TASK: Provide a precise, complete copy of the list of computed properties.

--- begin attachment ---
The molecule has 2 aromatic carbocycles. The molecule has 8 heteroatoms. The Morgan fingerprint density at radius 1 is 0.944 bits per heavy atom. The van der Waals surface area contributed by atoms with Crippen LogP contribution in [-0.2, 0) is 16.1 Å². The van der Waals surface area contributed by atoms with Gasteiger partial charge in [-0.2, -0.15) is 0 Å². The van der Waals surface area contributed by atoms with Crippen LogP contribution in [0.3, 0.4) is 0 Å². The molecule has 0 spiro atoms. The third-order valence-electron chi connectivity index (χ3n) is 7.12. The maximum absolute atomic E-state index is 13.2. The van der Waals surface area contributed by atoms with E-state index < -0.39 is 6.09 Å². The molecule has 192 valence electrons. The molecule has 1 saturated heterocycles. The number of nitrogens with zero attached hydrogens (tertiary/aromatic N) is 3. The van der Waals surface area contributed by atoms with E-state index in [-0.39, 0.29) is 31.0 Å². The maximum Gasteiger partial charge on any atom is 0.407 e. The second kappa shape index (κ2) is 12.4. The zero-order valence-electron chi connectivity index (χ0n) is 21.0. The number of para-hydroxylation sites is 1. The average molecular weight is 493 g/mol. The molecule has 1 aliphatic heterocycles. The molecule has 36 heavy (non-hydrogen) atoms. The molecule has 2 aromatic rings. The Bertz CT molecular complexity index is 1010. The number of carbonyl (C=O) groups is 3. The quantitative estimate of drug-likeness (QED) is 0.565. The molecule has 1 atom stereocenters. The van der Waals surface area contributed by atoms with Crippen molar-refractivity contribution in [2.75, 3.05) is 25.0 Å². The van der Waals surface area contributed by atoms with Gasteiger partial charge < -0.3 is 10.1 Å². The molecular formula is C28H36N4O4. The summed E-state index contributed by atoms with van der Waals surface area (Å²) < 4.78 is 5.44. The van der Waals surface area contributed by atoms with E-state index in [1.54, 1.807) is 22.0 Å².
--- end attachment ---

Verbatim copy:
The molecule has 2 aromatic carbocycles. The molecule has 8 heteroatoms. The Morgan fingerprint density at radius 1 is 0.944 bits per heavy atom. The van der Waals surface area contributed by atoms with Crippen LogP contribution in [-0.2, 0) is 16.1 Å². The van der Waals surface area contributed by atoms with Gasteiger partial charge in [-0.2, -0.15) is 0 Å². The van der Waals surface area contributed by atoms with Crippen LogP contribution in [0.3, 0.4) is 0 Å². The molecule has 0 spiro atoms. The third-order valence-electron chi connectivity index (χ3n) is 7.12. The maximum absolute atomic E-state index is 13.2. The van der Waals surface area contributed by atoms with E-state index < -0.39 is 6.09 Å². The molecule has 192 valence electrons. The molecule has 1 saturated heterocycles. The number of nitrogens with zero attached hydrogens (tertiary/aromatic N) is 3. The van der Waals surface area contributed by atoms with E-state index in [-0.39, 0.29) is 31.0 Å². The maximum Gasteiger partial charge on any atom is 0.407 e. The second kappa shape index (κ2) is 12.4. The zero-order valence-electron chi connectivity index (χ0n) is 21.0. The number of para-hydroxylation sites is 1. The average molecular weight is 493 g/mol. The molecule has 1 aliphatic heterocycles. The molecule has 36 heavy (non-hydrogen) atoms. The molecule has 2 aromatic rings. The Bertz CT molecular complexity index is 1010. The number of carbonyl (C=O) groups is 3. The quantitative estimate of drug-likeness (QED) is 0.565. The molecule has 1 atom stereocenters. The van der Waals surface area contributed by atoms with Crippen molar-refractivity contribution in [2.75, 3.05) is 25.0 Å². The van der Waals surface area contributed by atoms with Gasteiger partial charge < -0.3 is 10.1 Å². The molecular formula is C28H36N4O4. The summed E-state index contributed by atoms with van der Waals surface area (Å²) < 4.78 is 5.44. The van der Waals surface area contributed by atoms with E-state index in [1.54, 1.807) is 22.0 Å².